WATERMELON VEGETABLE - HORTICULTURE

Watermelon (Citrullus lanatus) is an important cucurbitaceous vegetable. Its fruit, which is also called watermelon, is an especial kind referred to by botanists as a pepo; a berry which has a thick rind (exocarp) and fleshy center (mesocarpaud eudocarp). Pepos are derived from an inferior ovary, and are characteristic of the cucurbitaceous
Watermelon can be grown in garden land, though it is a major river-bed crop as it is a common summer season crop.
The fruit contain 92% water 0.2% protein, 0.3% minerals, 7.0% carbohydrates in a 100g edible flesh.

ORIGIN OF WATERMELON
Watermelon is thought to have originated in southern Africa where it is found growing wild. It however reaches maximum genetic diversity there, with sweet, bland and bitter forms in the 19th century.

BOTANICAL CLASSIFICATION       
Kingdom              -                  plantae
Phylum                  -                  Embryophyta
Class                    -                  Dicotyledoneae
Order                    -                  Cucurbitales                   
Family                   -                  Cucurbitaceae      
Genus                   -                  Citrullus
Species                 -                  C. lanatus
Varieties of watermelon
A number of selections, varieties and hybrids are recommended for commercial cultivation. These are given below.
1.       Arkra Jyotic It is a mid – season f1 hybrid. The plants bear round fruits weighing 6 – 8kg each, light green skin with regular dark green stripes, sweet flesh (11-12%TSS) with crimson – red colour.
2.       Arkra Manik
Its fruits are some what round (ovary) and weigh about 6. Kg each, skin colour is light green with dull green stripes the flesh is deep red arrangement is such that its removal is easier.
3.       Improved shipper
This is an introduction from America having small fruits weighing 8-10kg each. It has dark green, red flesh with moderate sweetness
4.       New Hampshire midget: this is also an America introduction, having small fruits weighing 1.5 – 2-0 kg each. The fruits have light green skin with black stripes, red flesh, suited for home gardens.
Uses and Importance of Watermelon
1.       Watermelon contains high levels of lycopene, an antioxidant that may help the body fight cancer and prevent other disease
2.       Watermelon is a good source of vitamin A and C, and provides potassium and fiber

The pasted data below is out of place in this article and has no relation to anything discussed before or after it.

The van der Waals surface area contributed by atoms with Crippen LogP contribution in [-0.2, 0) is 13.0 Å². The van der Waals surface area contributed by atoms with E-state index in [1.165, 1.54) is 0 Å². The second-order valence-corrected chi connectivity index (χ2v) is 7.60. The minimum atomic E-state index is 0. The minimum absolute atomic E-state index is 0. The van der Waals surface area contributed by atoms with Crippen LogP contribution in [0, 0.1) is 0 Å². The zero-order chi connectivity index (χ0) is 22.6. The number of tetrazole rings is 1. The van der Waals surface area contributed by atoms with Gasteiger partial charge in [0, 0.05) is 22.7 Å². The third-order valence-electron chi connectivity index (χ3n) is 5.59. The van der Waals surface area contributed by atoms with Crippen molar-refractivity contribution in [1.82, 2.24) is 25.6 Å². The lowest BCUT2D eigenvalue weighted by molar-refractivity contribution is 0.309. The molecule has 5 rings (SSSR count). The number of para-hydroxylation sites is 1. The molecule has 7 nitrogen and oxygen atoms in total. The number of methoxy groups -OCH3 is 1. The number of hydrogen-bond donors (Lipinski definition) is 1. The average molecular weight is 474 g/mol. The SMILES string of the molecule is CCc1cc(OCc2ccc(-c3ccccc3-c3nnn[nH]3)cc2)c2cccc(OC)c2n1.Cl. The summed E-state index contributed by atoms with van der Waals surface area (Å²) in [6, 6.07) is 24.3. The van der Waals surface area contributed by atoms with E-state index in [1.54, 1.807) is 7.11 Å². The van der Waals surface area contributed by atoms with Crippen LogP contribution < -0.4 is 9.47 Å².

3.       It is an excellent food for weight loss
4.       It is also effective in promoting intestinal domination thereby keeping the body free from toxic wastes.
Climatic requirements
Watermelon requires hot dry climate and along growing season preferably with warmer days and cooler nights. It cannot withstand frost or very low temperature.
For seed germination, an optimum moisture and soil temperature between 25o-30oC while fruiting is better at 240-270C.
Soil requirement of watermelon
Watermelon may be grown on a variety of soils.  

CULTURAL PRACTICES
Ground Mulches and Row Cover
The use of black plastic mulches is recommended. Black plastic mulches control weeds, may increase soil temperature, conserves moisture, and protects fruits from ground roots.

IRRIGATION
Water melons are deep rooted in sandy soil when growth is vigorous. They require uniform irrigation for optimum growth and yield. Reduce irrigation as fruit reaches harvest stage.
Weeding
It is of utmost paramount to get rid of every unwanted plant competing with watermelon.


FERTILIZER APPLICATIONS
There are several types of inorganic and organic fertilizers that can be effective in growing large and healthy watermelon.
          However, the rate of inorganic fertilizer application depends on the nutrient deficiency of the plot or land.

PEST AND DISEASES OF WATERMELON
A good number of insect pest species affect watermelon some includes beetles, cater pillars, miles and thrips.
Some of the diseases tat affect watermelon includes:
1.       Mosaic viruses, mosaic pattern on leaf and fruits of watermelon
2.       Powdery mildew symptoms
Include green patches on older leaves.
3.       Fusarium wilt: Symptoms includes following wilting and stinting of the leaves.

CONTROL AND MANAGEMENT
1.       Crop rotation and planting of resistant varieties.
2.       Applications of fungicides and crop hygiene

HARVESTING
Harvesting of watermelon should be harvested at proper stage of maturity.


REFERRENCE
New Delhi. (2009), Hand book of Horticulture.
Brajeul, E. Letard, M. (1998), La filierwe experimentation concombre.
Dr. BS Tomar. (1999), watermelon and Hybrid seed production techniques
Oregon state investing.(2004) watermelon, commercial vegetable guides.   
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